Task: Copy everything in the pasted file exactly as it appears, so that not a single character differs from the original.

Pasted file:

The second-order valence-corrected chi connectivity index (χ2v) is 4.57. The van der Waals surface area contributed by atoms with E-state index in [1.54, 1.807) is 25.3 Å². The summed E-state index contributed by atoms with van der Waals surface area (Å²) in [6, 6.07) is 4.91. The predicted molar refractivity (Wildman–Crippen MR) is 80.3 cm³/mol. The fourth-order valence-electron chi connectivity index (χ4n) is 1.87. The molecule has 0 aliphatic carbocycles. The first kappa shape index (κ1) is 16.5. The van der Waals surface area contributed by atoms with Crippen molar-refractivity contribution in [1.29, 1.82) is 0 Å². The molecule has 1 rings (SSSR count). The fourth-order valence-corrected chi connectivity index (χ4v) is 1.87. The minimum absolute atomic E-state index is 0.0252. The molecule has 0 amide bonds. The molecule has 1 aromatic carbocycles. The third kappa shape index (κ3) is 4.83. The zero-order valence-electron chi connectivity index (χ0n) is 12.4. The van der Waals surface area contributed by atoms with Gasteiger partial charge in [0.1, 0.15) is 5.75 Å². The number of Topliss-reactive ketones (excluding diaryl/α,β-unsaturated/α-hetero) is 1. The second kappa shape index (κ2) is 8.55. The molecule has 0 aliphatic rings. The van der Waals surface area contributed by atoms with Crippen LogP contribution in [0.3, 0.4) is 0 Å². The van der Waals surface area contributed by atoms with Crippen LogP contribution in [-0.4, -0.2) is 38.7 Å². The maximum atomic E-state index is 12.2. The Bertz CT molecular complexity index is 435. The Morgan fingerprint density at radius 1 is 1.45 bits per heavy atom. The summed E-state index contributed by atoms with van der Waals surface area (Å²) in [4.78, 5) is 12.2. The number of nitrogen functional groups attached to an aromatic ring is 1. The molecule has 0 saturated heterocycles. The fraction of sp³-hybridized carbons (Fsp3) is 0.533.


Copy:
The second-order valence-corrected chi connectivity index (χ2v) is 4.57. The van der Waals surface area contributed by atoms with E-state index in [1.54, 1.807) is 25.3 Å². The summed E-state index contributed by atoms with van der Waals surface area (Å²) in [6, 6.07) is 4.91. The predicted molar refractivity (Wildman–Crippen MR) is 80.3 cm³/mol. The fourth-order valence-electron chi connectivity index (χ4n) is 1.87. The molecule has 0 aliphatic carbocycles. The first kappa shape index (κ1) is 16.5. The van der Waals surface area contributed by atoms with Crippen molar-refractivity contribution in [1.29, 1.82) is 0 Å². The molecule has 1 rings (SSSR count). The fourth-order valence-corrected chi connectivity index (χ4v) is 1.87. The minimum absolute atomic E-state index is 0.0252. The molecule has 0 amide bonds. The molecule has 1 aromatic carbocycles. The third kappa shape index (κ3) is 4.83. The zero-order valence-electron chi connectivity index (χ0n) is 12.4. The van der Waals surface area contributed by atoms with Gasteiger partial charge in [0.1, 0.15) is 5.75 Å². The number of Topliss-reactive ketones (excluding diaryl/α,β-unsaturated/α-hetero) is 1. The second kappa shape index (κ2) is 8.55. The molecule has 0 aliphatic rings. The van der Waals surface area contributed by atoms with Crippen LogP contribution in [0.3, 0.4) is 0 Å². The van der Waals surface area contributed by atoms with Crippen LogP contribution in [-0.4, -0.2) is 38.7 Å². The maximum atomic E-state index is 12.2. The Bertz CT molecular complexity index is 435. The Morgan fingerprint density at radius 1 is 1.45 bits per heavy atom. The summed E-state index contributed by atoms with van der Waals surface area (Å²) in [4.78, 5) is 12.2. The number of nitrogen functional groups attached to an aromatic ring is 1. The molecule has 0 saturated heterocycles. The fraction of sp³-hybridized carbons (Fsp3) is 0.533.